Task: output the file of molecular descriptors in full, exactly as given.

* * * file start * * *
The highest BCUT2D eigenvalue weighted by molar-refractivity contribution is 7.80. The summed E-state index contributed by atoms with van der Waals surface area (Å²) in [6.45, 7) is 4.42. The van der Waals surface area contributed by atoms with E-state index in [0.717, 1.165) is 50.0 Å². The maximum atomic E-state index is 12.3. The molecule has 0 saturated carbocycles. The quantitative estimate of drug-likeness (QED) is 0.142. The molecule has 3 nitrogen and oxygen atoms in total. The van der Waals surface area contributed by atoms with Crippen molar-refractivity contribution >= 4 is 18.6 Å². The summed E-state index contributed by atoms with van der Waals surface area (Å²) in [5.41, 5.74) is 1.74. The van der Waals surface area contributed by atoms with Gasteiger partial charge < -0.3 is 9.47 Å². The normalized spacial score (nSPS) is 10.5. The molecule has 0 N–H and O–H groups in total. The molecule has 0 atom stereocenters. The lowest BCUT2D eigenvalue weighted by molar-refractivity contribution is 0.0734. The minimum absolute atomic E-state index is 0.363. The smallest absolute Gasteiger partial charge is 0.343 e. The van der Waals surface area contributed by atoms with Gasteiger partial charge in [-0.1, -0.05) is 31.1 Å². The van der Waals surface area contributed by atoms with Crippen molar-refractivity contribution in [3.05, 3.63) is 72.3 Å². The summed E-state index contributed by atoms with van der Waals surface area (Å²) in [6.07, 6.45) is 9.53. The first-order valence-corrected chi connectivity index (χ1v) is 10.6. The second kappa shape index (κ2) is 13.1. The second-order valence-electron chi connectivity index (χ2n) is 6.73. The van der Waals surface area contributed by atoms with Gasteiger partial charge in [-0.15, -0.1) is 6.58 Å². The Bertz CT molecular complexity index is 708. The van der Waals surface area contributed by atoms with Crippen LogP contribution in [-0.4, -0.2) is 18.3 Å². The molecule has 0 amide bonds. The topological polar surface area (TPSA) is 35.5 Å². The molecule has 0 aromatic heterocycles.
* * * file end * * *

The highest BCUT2D eigenvalue weighted by molar-refractivity contribution is 7.80. The summed E-state index contributed by atoms with van der Waals surface area (Å²) in [6.45, 7) is 4.42. The van der Waals surface area contributed by atoms with E-state index in [0.717, 1.165) is 50.0 Å². The maximum atomic E-state index is 12.3. The molecule has 0 saturated carbocycles. The quantitative estimate of drug-likeness (QED) is 0.142. The molecule has 3 nitrogen and oxygen atoms in total. The van der Waals surface area contributed by atoms with Crippen molar-refractivity contribution >= 4 is 18.6 Å². The summed E-state index contributed by atoms with van der Waals surface area (Å²) in [5.41, 5.74) is 1.74. The van der Waals surface area contributed by atoms with Gasteiger partial charge < -0.3 is 9.47 Å². The normalized spacial score (nSPS) is 10.5. The molecule has 0 N–H and O–H groups in total. The molecule has 0 atom stereocenters. The lowest BCUT2D eigenvalue weighted by molar-refractivity contribution is 0.0734. The minimum absolute atomic E-state index is 0.363. The smallest absolute Gasteiger partial charge is 0.343 e. The van der Waals surface area contributed by atoms with Gasteiger partial charge in [-0.1, -0.05) is 31.1 Å². The van der Waals surface area contributed by atoms with Crippen molar-refractivity contribution in [3.05, 3.63) is 72.3 Å². The summed E-state index contributed by atoms with van der Waals surface area (Å²) in [6.07, 6.45) is 9.53. The first-order valence-corrected chi connectivity index (χ1v) is 10.6. The second kappa shape index (κ2) is 13.1. The second-order valence-electron chi connectivity index (χ2n) is 6.73. The van der Waals surface area contributed by atoms with Gasteiger partial charge in [-0.15, -0.1) is 6.58 Å². The Bertz CT molecular complexity index is 708. The van der Waals surface area contributed by atoms with Crippen LogP contribution in [-0.4, -0.2) is 18.3 Å². The molecule has 0 amide bonds. The topological polar surface area (TPSA) is 35.5 Å². The molecule has 0 aromatic heterocycles.